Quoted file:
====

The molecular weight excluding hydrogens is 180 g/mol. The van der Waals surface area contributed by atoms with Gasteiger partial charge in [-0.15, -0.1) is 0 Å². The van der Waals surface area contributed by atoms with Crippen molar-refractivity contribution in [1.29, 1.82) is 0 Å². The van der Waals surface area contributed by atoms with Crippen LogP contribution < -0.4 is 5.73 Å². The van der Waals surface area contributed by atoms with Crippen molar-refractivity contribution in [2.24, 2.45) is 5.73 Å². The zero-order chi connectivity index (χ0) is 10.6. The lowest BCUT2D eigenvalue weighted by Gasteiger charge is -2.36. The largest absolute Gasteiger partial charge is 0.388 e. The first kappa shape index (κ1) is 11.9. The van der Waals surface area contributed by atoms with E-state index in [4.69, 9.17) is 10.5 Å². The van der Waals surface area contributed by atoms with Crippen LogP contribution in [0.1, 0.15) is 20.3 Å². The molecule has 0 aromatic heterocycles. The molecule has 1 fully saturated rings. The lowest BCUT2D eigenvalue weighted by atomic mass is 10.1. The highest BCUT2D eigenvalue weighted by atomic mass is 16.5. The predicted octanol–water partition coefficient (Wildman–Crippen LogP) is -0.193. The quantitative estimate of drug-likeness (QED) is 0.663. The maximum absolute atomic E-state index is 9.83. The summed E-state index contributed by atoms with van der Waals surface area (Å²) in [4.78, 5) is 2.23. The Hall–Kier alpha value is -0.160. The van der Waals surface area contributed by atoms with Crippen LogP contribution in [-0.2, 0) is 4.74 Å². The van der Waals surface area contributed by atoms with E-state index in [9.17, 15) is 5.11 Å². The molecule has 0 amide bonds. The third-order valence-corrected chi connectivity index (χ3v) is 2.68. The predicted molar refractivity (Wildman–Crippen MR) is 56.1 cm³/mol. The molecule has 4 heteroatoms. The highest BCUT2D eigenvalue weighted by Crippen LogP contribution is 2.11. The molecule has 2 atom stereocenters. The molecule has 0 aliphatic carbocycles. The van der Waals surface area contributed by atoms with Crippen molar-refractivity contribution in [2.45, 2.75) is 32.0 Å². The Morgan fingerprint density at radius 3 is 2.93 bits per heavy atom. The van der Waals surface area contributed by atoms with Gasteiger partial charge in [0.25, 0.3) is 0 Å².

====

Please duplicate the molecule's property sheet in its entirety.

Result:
The molecular weight excluding hydrogens is 180 g/mol. The van der Waals surface area contributed by atoms with Gasteiger partial charge in [-0.15, -0.1) is 0 Å². The van der Waals surface area contributed by atoms with Crippen molar-refractivity contribution in [1.29, 1.82) is 0 Å². The van der Waals surface area contributed by atoms with Crippen LogP contribution < -0.4 is 5.73 Å². The van der Waals surface area contributed by atoms with Crippen molar-refractivity contribution in [2.24, 2.45) is 5.73 Å². The zero-order chi connectivity index (χ0) is 10.6. The lowest BCUT2D eigenvalue weighted by Gasteiger charge is -2.36. The largest absolute Gasteiger partial charge is 0.388 e. The first kappa shape index (κ1) is 11.9. The van der Waals surface area contributed by atoms with E-state index in [4.69, 9.17) is 10.5 Å². The van der Waals surface area contributed by atoms with Crippen LogP contribution in [0.1, 0.15) is 20.3 Å². The molecule has 0 aromatic heterocycles. The molecule has 1 fully saturated rings. The lowest BCUT2D eigenvalue weighted by atomic mass is 10.1. The highest BCUT2D eigenvalue weighted by atomic mass is 16.5. The predicted octanol–water partition coefficient (Wildman–Crippen LogP) is -0.193. The quantitative estimate of drug-likeness (QED) is 0.663. The maximum absolute atomic E-state index is 9.83. The summed E-state index contributed by atoms with van der Waals surface area (Å²) in [4.78, 5) is 2.23. The Hall–Kier alpha value is -0.160. The van der Waals surface area contributed by atoms with Crippen LogP contribution in [-0.2, 0) is 4.74 Å². The van der Waals surface area contributed by atoms with E-state index in [9.17, 15) is 5.11 Å². The molecule has 0 amide bonds. The third-order valence-corrected chi connectivity index (χ3v) is 2.68. The predicted molar refractivity (Wildman–Crippen MR) is 56.1 cm³/mol. The molecule has 4 heteroatoms. The highest BCUT2D eigenvalue weighted by Crippen LogP contribution is 2.11. The molecule has 2 atom stereocenters. The molecule has 0 aliphatic carbocycles. The van der Waals surface area contributed by atoms with Crippen molar-refractivity contribution in [2.45, 2.75) is 32.0 Å². The Morgan fingerprint density at radius 3 is 2.93 bits per heavy atom. The van der Waals surface area contributed by atoms with Gasteiger partial charge in [0.25, 0.3) is 0 Å².